I remember that Spike Lee’s Do the Right Thing is set in Brooklyn during one of the infamous power outages that plagued the city during the 1970s, centres around a neighbourhood and its pizza joint, and features violent racial tensions as its core conflict. That’s a pretty shoddy movie synopsis, I know, but it was what came to mind when I visited Bigabaldi’s Pizza on a recent hot July evening when their air conditioner had failed.
It’s not just that the heat had us talking about opening a fire hydrant for some spontaneous fun but also that owner Rob Prete has taken care to reproduce a New York atmosphere in his restaurant. In fact he calls the decor “a cross between Welcome Back, Kotter and Bensonhurst” and says that his motivation was to create a nostalgic environment for the twenty-five to thirty-five year-olds who are now starting families.
The pizza is just as heavily influenced by New York City. We tried the Bigga ($14.50 for a medium) whose pepperoni, bacon, mortadella, and sausage make it a sort of amped-up meat lovers’. My favourite, though, was the Baldi’s ($13.50 for a medium) which combines roasted garlic, rapini, sausage, and goat cheese on the usual tomato sauce and mozzarella base (a combination I plan to replicate at home, $4). The crust in both cases is evenly dark and crisp on the bottom and moderately thick without being doughy.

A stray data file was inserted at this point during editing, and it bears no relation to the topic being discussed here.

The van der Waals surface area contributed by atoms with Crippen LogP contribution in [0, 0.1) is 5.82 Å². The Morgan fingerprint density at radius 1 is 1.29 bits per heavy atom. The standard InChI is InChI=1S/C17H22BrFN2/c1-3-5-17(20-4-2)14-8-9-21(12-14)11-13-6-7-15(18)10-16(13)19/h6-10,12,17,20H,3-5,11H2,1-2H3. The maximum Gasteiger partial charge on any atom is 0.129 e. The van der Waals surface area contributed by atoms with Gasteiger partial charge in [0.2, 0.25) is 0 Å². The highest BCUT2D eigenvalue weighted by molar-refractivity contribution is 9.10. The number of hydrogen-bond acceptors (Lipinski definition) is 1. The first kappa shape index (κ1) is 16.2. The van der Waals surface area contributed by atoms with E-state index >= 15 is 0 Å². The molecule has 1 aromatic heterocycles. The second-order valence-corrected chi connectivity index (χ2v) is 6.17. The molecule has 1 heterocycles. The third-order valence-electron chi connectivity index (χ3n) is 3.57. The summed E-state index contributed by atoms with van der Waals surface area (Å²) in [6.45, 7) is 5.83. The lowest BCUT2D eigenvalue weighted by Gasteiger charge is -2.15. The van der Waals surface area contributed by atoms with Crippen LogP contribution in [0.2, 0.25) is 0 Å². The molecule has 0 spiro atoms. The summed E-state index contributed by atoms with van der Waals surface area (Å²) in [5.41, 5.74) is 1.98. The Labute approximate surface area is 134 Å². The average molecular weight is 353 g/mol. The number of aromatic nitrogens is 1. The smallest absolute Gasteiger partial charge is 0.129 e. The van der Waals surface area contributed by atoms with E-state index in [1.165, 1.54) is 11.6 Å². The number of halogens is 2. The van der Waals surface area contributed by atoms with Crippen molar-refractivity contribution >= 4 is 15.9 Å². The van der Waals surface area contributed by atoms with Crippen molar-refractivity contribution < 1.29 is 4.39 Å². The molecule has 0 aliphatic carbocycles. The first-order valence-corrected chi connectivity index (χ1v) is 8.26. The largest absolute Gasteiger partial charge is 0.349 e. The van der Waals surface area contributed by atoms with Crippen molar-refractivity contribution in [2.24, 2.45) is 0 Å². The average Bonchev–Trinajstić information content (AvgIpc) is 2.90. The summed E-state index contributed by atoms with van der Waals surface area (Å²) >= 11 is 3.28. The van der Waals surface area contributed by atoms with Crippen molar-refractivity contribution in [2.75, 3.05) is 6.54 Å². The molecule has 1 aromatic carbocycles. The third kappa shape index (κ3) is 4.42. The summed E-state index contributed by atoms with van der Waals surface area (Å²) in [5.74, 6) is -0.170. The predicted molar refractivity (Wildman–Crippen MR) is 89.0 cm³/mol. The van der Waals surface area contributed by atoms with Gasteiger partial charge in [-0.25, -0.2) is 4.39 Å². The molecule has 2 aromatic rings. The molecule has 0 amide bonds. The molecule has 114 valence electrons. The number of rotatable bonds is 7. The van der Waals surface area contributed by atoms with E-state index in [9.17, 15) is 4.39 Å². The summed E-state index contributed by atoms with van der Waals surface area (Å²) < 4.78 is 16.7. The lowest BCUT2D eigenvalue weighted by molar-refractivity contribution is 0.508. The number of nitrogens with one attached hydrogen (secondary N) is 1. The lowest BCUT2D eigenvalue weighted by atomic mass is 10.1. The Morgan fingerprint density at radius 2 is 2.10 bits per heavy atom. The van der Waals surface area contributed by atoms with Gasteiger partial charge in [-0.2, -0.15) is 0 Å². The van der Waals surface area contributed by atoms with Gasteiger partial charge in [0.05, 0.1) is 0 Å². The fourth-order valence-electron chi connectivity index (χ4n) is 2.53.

On the advice of the New Jersey pizza veteran they flew in to help develop their dough recipe they use only all-purpose flour. As far as Rob knows their 24-inch round party pizza is the biggest in Toronto. Many other ingredients including the bread for the sandwiches and the tomato sauce–made with Italian San Marzano tomatoes, Rob proudly notes–are made in house.
To augment the pizza, the selection we were generously offered for sampling also included the hero sangwich ($7.50) that features the trifecta of Italian cold cuts (soppressata, prosciutto, and mortadella) as well as ham, sun-dried tomatoes, and roasted red peppers. Even better was the veal version ($5.95) that puts local, naturally-raised veal to good use. The bomba (a pork and beef meatball with a fried, dough crust) and the arancini (deep-fried ball of risotto that uses Persian saffron) were also both quite good.
For dessert we tried the nutella and banana panzerotto with cinnamon sugar ($4). This combination of flavours, the crispy crust, and gooey inside were remarkably delicious.
Marlee Avenue, north of Eglinton is an area of the city that I don’t often get to but this location is remarkably accessible by TTC, especially for those who live near the University-Spadina line. Bigabaldi’s also delivers.
By design this is not a restaurant that will give Libretto much competition for the hearts of the pizza napoletano crowd. Instead it’s intended to be a neighbourhood joint that serves the classics, made with care and from top-notch ingredients, in a comfortable atmosphere, especially now that the air conditioning is working again.